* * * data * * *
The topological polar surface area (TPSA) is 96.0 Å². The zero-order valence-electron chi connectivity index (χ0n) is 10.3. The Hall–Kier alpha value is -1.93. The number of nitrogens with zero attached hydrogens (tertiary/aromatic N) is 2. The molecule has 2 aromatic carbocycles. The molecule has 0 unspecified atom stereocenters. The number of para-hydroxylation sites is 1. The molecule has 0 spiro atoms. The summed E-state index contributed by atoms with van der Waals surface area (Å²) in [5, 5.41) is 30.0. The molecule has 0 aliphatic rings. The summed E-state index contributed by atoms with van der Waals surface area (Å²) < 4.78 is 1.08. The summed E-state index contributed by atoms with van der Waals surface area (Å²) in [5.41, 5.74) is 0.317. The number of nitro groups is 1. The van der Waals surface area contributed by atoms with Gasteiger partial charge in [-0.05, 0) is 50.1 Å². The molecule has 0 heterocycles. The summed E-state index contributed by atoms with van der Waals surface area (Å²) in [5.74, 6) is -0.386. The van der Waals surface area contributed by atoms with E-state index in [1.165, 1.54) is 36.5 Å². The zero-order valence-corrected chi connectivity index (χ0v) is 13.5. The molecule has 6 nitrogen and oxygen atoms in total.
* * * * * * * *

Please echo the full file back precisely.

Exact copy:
The topological polar surface area (TPSA) is 96.0 Å². The zero-order valence-electron chi connectivity index (χ0n) is 10.3. The Hall–Kier alpha value is -1.93. The number of nitrogens with zero attached hydrogens (tertiary/aromatic N) is 2. The molecule has 2 aromatic carbocycles. The molecule has 0 unspecified atom stereocenters. The number of para-hydroxylation sites is 1. The molecule has 0 spiro atoms. The summed E-state index contributed by atoms with van der Waals surface area (Å²) in [5, 5.41) is 30.0. The molecule has 0 aliphatic rings. The summed E-state index contributed by atoms with van der Waals surface area (Å²) < 4.78 is 1.08. The summed E-state index contributed by atoms with van der Waals surface area (Å²) in [5.41, 5.74) is 0.317. The number of nitro groups is 1. The van der Waals surface area contributed by atoms with Gasteiger partial charge in [-0.05, 0) is 50.1 Å². The molecule has 0 heterocycles. The summed E-state index contributed by atoms with van der Waals surface area (Å²) in [5.74, 6) is -0.386. The van der Waals surface area contributed by atoms with E-state index in [1.165, 1.54) is 36.5 Å². The zero-order valence-corrected chi connectivity index (χ0v) is 13.5. The molecule has 6 nitrogen and oxygen atoms in total.